There has recently been a lot of work by logicians studying the strength
of the pigeonhole principle in weak fragments of logic, and for
establishing lower bounds for prooflength in propositional systems, e.g.
Ajtai, M. (1IBM2)
The complexity of the pigeonhole principle.
Combinatorica 14 (1994), no. 4, 417433. MR 96a:03065 03F20
Here are some other useful references culled from MathSciNet:
Erickson, Martin (1NMOS)
An introduction to combinatorial existence theorems.
Math. Mag. 67 (1994), no. 2, 118123. 95e:05004 05A05 05C55
Graham, N. (1NMSCL); Entringer, R. C. (1NM); Szekely, L. A. (HEOTVOC)
New tricks for old trees: maps and the pigeonhole principle.
Amer. Math. Monthly 101 (1994), no. 7, 664667. MR 95m:05144 05C38 05C05
Hutchinson, Joan P.; Trow, Paul B.
Some pigeonhole principle results extended.
Amer. Math. Monthly 87 (1980), no. 8, 648651.
MR 82g:05016 05A99
Swanson, Leonard G. (1PRLS); Hansen, Rodney T.
The equivalence of the multiplication, pigeonhole, induction, and well
ordering principles.
Internat. J. Math. Ed. Sci. Tech. 19 (1988), no. 1, 129131.
MR 89e:03084 03E20
von der Twer, T.
On the strength of several versions of Dirichlet's ("pigeonhole")
principle in the sense of firstorder logic.
Arch. Math. Logik Grundlag. 21 (1981), no. 12, 6976.
MR 84e:03072 03F30 03B30 03C62 03H15
Bill Dubuque
From  Fri May 8 21:31:19 1998
From: pratt@Sunburn.Stanford.EDU (Vaughan R. Pratt)
Newsgroups: sci.math,sci.logic
Subject: Re: pigeon hole theory
Date: 8 May 1998 18:13:37 GMT
Organization: Stanford University: Computer Science Department, CA USA
Lines: 59
MessageID: <6ivi0h$ot7$1@Radon.Stanford.EDU>
References: <6iqp7g$i25@mcmail.CIS.McMaster.CA> <6irdgs$16d$1@Radon.Stanford.EDU>
Xref: ar4dec01 sci.math:68691 sci.logic:7658
In article ,
Bill Dubuque wrote:
>Most informal "proofs" of equivalence of wellordering, induction,
>and the pigeonhole principle are nonsense. Such a proof must be given
>relative to a weak base theory to avoid begging the principle. Further,
>one must be precise about where such equivalences hold because there
>are easy counterexamples involving ordinals and cardinals (cf. below).
>Unless the author of such a "proof" has a good grasp of logic, it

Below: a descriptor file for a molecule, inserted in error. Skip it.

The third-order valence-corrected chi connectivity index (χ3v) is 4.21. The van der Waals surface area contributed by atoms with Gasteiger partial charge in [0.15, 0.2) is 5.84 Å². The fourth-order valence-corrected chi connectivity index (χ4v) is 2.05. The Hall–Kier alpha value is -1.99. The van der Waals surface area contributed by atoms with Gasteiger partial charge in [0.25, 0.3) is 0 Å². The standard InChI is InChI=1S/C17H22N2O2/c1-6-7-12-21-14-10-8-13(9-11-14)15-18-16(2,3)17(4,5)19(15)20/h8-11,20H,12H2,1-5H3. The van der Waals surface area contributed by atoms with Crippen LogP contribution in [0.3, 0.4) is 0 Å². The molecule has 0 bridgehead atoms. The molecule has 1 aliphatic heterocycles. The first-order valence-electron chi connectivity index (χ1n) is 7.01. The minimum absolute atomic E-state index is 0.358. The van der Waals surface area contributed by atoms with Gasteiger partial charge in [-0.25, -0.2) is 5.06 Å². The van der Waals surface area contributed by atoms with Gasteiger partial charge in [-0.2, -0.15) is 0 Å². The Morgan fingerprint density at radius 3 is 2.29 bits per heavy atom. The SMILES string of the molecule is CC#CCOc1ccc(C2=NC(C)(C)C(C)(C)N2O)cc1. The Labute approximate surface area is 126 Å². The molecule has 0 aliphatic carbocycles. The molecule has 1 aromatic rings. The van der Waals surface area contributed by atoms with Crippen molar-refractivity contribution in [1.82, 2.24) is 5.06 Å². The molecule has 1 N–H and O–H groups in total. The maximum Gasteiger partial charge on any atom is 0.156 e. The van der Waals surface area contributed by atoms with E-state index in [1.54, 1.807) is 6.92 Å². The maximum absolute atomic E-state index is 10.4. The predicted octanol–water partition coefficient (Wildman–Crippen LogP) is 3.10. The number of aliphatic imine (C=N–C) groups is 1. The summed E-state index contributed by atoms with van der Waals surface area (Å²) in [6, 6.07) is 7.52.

>probably fails on both of these points, e.g. see the Math Reviews
>and my prior posts below.
The proof of PHP>IND as given by Floyd and Beigel does not fail on the
second point, for the rather boring reason (relative to the exotic
counterexamples in Smith's reviews) that it is correct, provided PHP is
taken to be the statement that there is no injective map f from {x  0
<= x <= m} to {x  0 <= x <= m1} for any m > 0. I've reproduced the
proof below, it's short and sweet and you can easily convince yourself
of its correctness.
Addressing your first point, the possibility that IND was already
implicitly present in the system before PHP was added is a reasonable
concern, albeit one that is beyond the scope of the chapter of the
automatatheory text it appeared in (Chapter 0: Mathematical
Preliminaries). However the proof of PHP>IND given there (which seems
canonical enough to be the standard proof of this implication) is short
enough to make it easy to see (a) what else besides PHP it depends on
and (b) that IND fails for those assumptions less PHP, which takes care
of your second concern.
F&B start with a predicate Q satisfying Q(0) and Q(i) > Q(i+1) for all
i. They then ask whether Q holds at an arbitrary m. They suppose for
a contradiction that it does not. By Q(0), m > 0. They then define
f : {x  0 <= x <= m} > {x  0 <= x <= m1} as f(x) = x or x1
according to whether Q(x) is or is not true respectively. They then
prove that f is injective by considering any two numbers i, j such that
0 <= i < j <= m.
Case 1. i <= j2 or not Q(i). Then f(i) <= j2 < f(j), so f(i) != f(j).
Case 2. i = j1 and Q(i). But then by Q(i) > Q(i+1) we have Q(j),
whence f(i) = i and f(j) = j and so f(i) != f(j).
Now PHP says this impossible, which concludes the proof. But suppose
we did not have PHP. Could we have obtained a contradiction anyway?
It is very easy to show not: just take the universe to be N+Z, the
natural numbers followed by a copy of the integers, take Q to be true
on N and false on Z, and take f to be the identity on N and predecessor
on Z. Clearly f is injective on N+Z. This setup is consistent with
everything used in the argument prior to bringing in PHP, whence there
is no inconsistency that would let us complete the proof of IND without
bringing in PHP.
This is hardly profound logic, and I can only conclude that any crybaby
complaining about PHP>IND has been bamboozled by too much wandering
around in exotic weakenings of Peano Arithmetic. My complaint would be
with AIMR>TRUE (Appears In Math Reviews).
Vaughan Pratt